Personal counseling is a process of self-discovery and growth. It helps us to learn more about ourselves. It can also increase our self-confidence, improve our relationships, help us to achieve our educational goals, and aid us in making good decisions for our emotional, intellectual, physical, and spiritual well-being.

Counseling is also a process that works toward changes in thought, feelings, and/or behaviors. People generally utilize counseling services to help resolve a personal problem which has not responded to other efforts. Everyone has problems at some time in their life. Counseling is not a "quick fix" to problems which people have tried very hard to resolve on their own. The process involves patience and taking the opportunity to think and talk about one's life experiences and individual issues, which can eventually lead to changes in thoughts and/or behaviors. Change will be the result of commitment and dedicated work by both the student and counselor.

Counselors are not advice givers and will not tell you what to do. Instead, they are trained to help you find your own answers which will be meaningful in your life.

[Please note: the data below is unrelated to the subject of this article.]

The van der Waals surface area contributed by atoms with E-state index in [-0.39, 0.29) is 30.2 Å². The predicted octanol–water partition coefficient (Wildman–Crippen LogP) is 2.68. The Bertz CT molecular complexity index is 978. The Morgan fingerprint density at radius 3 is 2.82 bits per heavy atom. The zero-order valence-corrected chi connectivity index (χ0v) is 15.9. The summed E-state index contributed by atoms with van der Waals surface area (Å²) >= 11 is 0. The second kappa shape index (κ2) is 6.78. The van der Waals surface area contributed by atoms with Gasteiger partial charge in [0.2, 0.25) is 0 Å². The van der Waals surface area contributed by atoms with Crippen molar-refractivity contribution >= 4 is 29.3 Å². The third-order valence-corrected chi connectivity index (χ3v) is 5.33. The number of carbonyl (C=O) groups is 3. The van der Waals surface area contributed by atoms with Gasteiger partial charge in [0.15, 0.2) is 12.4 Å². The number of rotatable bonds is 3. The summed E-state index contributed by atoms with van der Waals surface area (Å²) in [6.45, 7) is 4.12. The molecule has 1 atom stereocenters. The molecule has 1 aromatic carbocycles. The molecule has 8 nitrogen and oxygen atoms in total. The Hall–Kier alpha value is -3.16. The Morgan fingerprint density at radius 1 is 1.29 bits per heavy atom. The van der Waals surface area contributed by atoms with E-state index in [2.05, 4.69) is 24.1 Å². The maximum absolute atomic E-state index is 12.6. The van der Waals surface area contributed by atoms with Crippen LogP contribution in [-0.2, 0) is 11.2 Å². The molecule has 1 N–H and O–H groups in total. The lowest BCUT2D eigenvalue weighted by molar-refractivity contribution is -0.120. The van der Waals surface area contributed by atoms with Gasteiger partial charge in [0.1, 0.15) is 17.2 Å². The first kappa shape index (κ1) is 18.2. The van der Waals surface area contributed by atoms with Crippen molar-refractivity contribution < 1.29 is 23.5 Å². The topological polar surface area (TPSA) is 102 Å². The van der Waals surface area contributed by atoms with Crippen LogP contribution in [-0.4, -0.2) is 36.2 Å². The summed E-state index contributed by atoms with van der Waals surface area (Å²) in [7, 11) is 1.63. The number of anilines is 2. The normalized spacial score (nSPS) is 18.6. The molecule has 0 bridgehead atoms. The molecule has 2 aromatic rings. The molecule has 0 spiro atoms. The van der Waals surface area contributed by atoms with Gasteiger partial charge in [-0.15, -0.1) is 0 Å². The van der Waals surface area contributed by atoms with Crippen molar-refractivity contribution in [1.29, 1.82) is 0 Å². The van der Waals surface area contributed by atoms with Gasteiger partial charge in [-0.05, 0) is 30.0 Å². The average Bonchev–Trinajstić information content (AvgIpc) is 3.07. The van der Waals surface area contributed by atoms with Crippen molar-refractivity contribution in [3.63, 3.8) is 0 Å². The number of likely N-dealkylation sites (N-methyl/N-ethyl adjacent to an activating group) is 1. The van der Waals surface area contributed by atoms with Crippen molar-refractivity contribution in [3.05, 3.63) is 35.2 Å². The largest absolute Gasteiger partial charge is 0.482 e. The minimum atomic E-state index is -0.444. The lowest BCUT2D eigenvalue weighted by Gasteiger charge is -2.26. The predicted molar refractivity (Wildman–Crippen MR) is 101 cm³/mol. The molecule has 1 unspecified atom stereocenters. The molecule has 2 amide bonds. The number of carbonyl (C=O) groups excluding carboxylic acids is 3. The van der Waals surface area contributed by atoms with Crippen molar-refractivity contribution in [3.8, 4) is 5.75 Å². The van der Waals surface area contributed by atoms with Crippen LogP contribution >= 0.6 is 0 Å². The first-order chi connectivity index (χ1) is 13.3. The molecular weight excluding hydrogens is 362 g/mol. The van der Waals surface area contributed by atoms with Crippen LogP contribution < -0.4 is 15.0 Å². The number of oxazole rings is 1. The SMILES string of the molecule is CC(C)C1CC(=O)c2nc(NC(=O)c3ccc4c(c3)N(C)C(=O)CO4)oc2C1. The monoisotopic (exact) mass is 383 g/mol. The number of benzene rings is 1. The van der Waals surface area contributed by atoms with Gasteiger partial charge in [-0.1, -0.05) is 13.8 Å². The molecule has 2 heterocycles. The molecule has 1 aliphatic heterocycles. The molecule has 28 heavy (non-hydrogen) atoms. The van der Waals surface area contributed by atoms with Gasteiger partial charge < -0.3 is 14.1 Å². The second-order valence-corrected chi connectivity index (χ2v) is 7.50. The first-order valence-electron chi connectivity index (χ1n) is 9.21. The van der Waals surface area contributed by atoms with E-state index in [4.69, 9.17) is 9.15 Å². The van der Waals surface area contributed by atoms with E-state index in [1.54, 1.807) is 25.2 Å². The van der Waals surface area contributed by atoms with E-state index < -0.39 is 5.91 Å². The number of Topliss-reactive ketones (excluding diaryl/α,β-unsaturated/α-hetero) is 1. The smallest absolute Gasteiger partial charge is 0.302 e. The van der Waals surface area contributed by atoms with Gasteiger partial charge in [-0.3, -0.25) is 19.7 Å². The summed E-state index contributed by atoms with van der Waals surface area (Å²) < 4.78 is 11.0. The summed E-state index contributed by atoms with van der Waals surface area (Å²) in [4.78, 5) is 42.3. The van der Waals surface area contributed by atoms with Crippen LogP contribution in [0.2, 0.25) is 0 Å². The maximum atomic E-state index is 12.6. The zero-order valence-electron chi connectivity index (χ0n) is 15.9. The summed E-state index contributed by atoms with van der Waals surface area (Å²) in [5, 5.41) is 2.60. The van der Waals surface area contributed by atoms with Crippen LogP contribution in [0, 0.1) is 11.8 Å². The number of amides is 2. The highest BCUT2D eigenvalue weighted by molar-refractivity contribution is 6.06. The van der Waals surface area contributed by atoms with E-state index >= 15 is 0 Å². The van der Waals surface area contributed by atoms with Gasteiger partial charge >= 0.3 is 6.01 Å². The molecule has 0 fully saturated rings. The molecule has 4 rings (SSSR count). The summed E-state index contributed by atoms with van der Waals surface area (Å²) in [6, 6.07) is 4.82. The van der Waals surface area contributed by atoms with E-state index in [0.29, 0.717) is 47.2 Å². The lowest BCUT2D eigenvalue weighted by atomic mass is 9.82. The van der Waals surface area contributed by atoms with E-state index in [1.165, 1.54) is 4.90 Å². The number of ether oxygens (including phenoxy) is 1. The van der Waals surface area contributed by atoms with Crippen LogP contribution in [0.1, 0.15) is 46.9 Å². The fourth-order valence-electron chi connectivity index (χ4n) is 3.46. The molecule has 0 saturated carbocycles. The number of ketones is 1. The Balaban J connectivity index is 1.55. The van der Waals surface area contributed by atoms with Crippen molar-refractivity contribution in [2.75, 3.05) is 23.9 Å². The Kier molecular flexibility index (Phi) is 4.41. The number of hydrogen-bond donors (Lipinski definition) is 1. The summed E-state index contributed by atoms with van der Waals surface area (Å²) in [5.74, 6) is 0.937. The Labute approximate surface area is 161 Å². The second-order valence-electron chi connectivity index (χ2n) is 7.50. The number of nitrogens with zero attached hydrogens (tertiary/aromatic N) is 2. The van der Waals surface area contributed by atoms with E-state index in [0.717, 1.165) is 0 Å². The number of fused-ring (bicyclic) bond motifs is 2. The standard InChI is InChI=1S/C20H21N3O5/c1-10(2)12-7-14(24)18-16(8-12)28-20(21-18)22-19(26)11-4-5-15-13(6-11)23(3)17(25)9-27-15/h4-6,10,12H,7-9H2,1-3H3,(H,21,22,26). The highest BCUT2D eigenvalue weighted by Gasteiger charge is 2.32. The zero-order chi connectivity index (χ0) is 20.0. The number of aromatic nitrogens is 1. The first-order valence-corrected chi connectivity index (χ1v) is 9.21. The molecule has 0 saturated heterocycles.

What Is the Counseling Process?

The initial meeting will provide an opportunity for you to tell the counselor what your needs and concerns are and what you hope to accomplish through counseling. You will be able to ask questions about the process and benefits of counseling, about the limits of confidentiality, and about the many other services available. If your needs would best be met by another department within Montana Tech or by an agency or professional in the community, your counselor will help put you in contact with the appropriate individuals.

The initial meeting is also a primary avenue to get to know one another. It is important to build a trusting relationship with the counselor in this early stage. As trust develops, it becomes easier to talk about feelings, needs, and the changes you wish to make.

Personal commitment to your own growth is crucial to success. You can enhance your development by taking risks, such as disclosing information that is difficult to talk about, being open, honest, and actively participating. You can continue this process between sessions by focusing on the changes you want to make and working on specific assignments made by your counselor.

Just as you and your counselor work together to identify your needs and plan your counseling sessions, the ending of counseling should be planned together whenever possible. When you think you are ready to end counseling, discuss this with your counselor.

Source: Texas A&M's Student Counseling Service, used with their permission.

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1300 West Park Street
Butte, MT 59701
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